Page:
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Patriot Bremerton Celebrating Black History Month at Olympic High School Page 8 FRIDAY, FEBRUARY 14, 2014 | Vol. 17, No. 1 WWW.BREMERTONPATRIOT.COM | 50¢ Hauge reacts to Inslee’s death penalty moratorium Bremerton girl’s killer could get first reprieve BY KEVAN MOORE KMOORE@SOUNDPUBLISHING.COM Kit s ap C ou nt y Prosecutor Russ Hauge said it will be “business as usual” for his office following Tuesday’s announcement by Governor Jay Inslee that he will institute a moratorium on the death penalty in Washington state while in office. “What he did was basically promise that if any death warrant reaches his desk, any case where all appeals are exhausted, he’s going to give that person a reprieve, not a commutation or a par- don. A reprieve is nothing more than a stay and it’s only effective as long as he’s in office.” Hauge said that by law, his office still has to consider the death penalty in certain cases. “Although I would not really argue with any of the positions raised by the governor to justify the decision, nothing about his decision changes the workload that we’re going to bear in Kitsap County or that other prosecutors will bear in the rest of the state. We’re still obligated to consider the death penalty in appropriate cases.” Hauge also noted that one of the first death warrants to hit the governor’s desk could be that of Jonathan Gentry. Gentry, 57, was sentenced to death in 1991 for the 1988 murder of Cassie Holden, 12, whose body was found near Rolling Hills Golf Course. Hauge said it was one of the first cases in the state where DNA was used at trial and helped convict Gentry. Later testing of blood on Gentry’s shoelaces showed the chances of it being anyone’s blood other than Cassie’s to be 1 in 110 trillion. “It’s her blood, so there’s no doubt about his guilt,” Hauge said. Hauge also noted that the governor didn’t mention any death row inmates, victims or particular cases. “It didn’t really change anything other than to SEE MORATORIUM, A13 Pacific Avenue work called into question Bremerton voters say ‘yes’ to school levy BY KEVAN MOORE KMOORE@SOUNDPUBLISHING.COM A pair of citizens have raised several concerns about the quality of construction work on the Pacific Avenue project. The concerns go beyond $1 million worth of cost overruns and zero-in at ground level on what some describe as shoddy work on a once-in-a-lifetime project that won’t hold up to regular wear-and-tear and inclement weather. Among the issues that have been documented in dozens of photographs and a walkthrough of the project with Bremerton Public Works Director Chal Martin are cracked or spalling concrete; sidewalks that are too shallow or lack the proper gravel foundation outlined in city specifications for satisfactory design; a lack of proper drainage that will lead to pools and puddles in the roadway and gutters; and concrete separation joints that are too close together to other joints, unnecessarily extend into planter beds or are otherwise misplaced. Another major concern is a step that was added in the front entrance to a business at 701 Pacific Avenue. Kevin Bernt owns the building and operates his business Compressions for Life, which offers CPR classes, out of the storefront. “Several issues have occurred during this process that are deeply concerning and will affect the community that my building will serve,” Bernt wrote in a Feb. 3 letter to the city. “The ramp that gave access BY SERAINE PAGE Contributed photos SPAGE@SOUNDPUBLISHING.COM Several questions have been raised about the quality of construction work on Pacific Avenue. Cracked or spalling concrete, ADA concerns in front of a business (top right) and two homes, a lack of inadequate drainage and misplaced concrete separation joints are among the many concerns. City specifications also call for four-inch sidewalks on top of four inches worth of crushed material, but it appears that those specifications simply were not met in several locations throughout the project area. to the front door of the building was removed and replaced by a steep six-inch-curb-type step. This is very concerning: I recently renovated the entire inside of the building to meet every ADA requirement, however now no wheelchairs are capable of gaining access to the building due to the steep curb.” Bernt also noted that his parking lot was used on a daily basis during the project to stage heavy machinery, trucks and various other vehicles. “There were multiple times that I had to park on the street and could not park in my own parking lot, because there was no room,” he said. “Due to the fact that heavy machinery was routinely used during the revitalization, the pavement of my parking lot was degraded and heavily damaged.” Bernt said he was all for downtown revitalization and that is one of the reason he chose to locate in Bremerton instead of Silverdale. “I wanted to be a part of this process and the improvement of the downtown core,” he said. In a Feb. 4 memo to Department of Community Development Director Andrea Spencer, building inspector Jeannie Vaughan outlined the decision to remove concrete skirting and instead install the step in the front doorway of Bernt’s business and references an Oct. 30, 2013, meeting at the site. “Mr. Bernt appeared to understand during the meeting that although he thought his building was accessible for his business when he purchased the building, it truly was not compliant, and the landing step option discussed with Public Works staff was the best option with the most code compliant elements,” Vaughan wrote. Vaughn has earlier made a similar argument for a pair of stairways in front of homes SEE PACIFIC AVENUE, A13 The Bremerton School District School Support Levy passed in Tuesday’s mail-in election. After much anticipation, voters chose in favor of the levy which acts as a supplement to state and federal funds. The local levy and levy equalization funds almost 24 percent of the district’s overall budget. “We’re very excited. It feels fantastic,” said Bremerton School Superintendent Dr. Aaron Leavell of the results. “We’re very thankful to our community not only in passing the levy but that percentage is really a stamp of approval of what we’re doing.” Of those who voted, 61.8 percent voted in favor of the levy. In opposition, voters brought in 38.2 percent of the vote. For those who responded ‘yes’ the total was 4,112 ballots. For ‘no’ ballots, 2,538 voters responded. The current levy expires this year, and the total collection amount is $43 million. While there is a slight increase, it would generate an extra $3 million from 2015 through 2018. For Bremerton, the approxiSEE LEVY, A13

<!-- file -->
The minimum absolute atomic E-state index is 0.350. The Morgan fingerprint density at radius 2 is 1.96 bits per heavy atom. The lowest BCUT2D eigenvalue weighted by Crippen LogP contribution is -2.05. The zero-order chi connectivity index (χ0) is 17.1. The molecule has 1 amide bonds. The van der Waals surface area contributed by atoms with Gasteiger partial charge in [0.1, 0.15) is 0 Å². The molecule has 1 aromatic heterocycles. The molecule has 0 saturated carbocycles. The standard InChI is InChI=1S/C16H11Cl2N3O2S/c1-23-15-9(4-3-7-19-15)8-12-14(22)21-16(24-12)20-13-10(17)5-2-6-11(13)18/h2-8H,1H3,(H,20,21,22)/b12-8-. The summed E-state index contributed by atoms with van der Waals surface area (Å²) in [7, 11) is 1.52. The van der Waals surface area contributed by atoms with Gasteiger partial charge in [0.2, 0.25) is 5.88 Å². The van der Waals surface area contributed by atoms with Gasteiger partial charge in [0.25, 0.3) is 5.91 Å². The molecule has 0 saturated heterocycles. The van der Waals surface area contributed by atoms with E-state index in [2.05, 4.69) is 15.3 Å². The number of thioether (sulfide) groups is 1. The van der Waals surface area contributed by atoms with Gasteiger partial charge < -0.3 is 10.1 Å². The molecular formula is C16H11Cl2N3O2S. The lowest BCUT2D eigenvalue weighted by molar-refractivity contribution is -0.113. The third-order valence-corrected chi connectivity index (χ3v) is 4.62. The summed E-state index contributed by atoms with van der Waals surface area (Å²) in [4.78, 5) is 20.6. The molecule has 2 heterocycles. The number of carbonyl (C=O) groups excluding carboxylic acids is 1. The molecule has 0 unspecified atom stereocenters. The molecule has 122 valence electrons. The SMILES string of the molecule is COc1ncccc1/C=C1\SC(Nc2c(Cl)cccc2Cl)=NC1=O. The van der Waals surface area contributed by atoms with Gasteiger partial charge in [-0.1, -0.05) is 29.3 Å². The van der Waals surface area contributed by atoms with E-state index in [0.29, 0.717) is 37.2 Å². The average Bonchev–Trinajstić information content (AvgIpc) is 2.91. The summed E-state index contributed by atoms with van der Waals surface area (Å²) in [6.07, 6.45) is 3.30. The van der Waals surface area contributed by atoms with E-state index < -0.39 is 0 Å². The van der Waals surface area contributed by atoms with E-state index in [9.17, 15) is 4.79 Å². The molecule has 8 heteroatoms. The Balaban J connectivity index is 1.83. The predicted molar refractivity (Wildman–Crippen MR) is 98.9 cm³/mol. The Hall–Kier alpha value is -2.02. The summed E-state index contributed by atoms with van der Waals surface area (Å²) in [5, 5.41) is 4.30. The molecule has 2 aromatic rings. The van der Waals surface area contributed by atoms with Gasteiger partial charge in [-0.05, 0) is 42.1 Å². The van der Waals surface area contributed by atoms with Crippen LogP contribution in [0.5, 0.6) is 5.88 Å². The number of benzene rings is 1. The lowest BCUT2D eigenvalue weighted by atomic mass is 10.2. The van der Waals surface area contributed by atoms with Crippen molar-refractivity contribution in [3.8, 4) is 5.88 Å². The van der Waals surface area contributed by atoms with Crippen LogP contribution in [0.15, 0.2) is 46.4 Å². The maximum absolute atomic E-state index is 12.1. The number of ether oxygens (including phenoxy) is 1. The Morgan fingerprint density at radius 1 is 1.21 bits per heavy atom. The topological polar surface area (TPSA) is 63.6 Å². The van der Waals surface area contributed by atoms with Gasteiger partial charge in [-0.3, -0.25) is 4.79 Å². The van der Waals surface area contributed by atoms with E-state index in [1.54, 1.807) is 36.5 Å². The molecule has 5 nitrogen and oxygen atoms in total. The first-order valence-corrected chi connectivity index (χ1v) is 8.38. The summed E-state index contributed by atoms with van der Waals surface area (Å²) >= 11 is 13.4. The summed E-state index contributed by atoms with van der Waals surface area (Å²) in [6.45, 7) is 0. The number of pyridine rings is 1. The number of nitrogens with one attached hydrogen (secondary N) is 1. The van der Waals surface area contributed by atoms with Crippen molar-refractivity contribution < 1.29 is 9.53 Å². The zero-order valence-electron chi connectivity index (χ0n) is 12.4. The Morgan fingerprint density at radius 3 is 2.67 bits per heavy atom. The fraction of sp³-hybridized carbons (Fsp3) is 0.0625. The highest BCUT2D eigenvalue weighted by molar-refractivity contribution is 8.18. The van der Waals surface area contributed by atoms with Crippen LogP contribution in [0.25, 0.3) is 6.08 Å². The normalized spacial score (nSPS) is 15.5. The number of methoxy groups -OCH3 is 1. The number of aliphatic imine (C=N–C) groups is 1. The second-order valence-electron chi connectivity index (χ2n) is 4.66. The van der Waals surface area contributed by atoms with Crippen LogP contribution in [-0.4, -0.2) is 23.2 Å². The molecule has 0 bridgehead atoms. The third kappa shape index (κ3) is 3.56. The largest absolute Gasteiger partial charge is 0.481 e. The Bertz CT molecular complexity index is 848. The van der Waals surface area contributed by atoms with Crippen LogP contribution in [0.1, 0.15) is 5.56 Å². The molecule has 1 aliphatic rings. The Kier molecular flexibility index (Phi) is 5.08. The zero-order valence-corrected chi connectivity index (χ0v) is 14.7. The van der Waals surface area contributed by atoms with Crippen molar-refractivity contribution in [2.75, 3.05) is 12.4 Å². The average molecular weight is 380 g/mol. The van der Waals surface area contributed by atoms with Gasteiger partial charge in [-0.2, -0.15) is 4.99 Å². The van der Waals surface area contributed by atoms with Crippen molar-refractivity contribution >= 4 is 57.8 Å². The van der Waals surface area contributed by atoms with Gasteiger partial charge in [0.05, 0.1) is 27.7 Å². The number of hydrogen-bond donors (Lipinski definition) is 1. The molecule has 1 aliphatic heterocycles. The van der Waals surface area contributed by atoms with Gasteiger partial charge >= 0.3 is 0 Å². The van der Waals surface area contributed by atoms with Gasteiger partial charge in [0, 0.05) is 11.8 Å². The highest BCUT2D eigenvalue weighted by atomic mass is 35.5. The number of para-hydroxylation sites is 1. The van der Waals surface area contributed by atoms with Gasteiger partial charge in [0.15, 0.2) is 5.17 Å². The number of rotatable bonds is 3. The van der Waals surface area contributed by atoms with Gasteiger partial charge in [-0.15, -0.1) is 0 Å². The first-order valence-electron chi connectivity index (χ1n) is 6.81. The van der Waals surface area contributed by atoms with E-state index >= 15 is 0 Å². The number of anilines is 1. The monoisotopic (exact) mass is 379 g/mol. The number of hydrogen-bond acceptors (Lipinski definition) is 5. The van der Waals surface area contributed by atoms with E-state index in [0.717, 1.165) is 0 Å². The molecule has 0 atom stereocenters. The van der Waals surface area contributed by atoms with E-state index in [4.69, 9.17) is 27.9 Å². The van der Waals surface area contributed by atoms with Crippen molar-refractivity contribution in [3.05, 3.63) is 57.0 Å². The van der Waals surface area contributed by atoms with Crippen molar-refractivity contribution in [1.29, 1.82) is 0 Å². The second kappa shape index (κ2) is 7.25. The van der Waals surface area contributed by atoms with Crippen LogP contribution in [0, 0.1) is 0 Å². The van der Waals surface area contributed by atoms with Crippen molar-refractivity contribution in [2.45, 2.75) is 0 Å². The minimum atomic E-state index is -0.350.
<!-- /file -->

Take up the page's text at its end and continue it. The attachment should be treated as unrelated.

Bremerton Patriot, February 14, 2014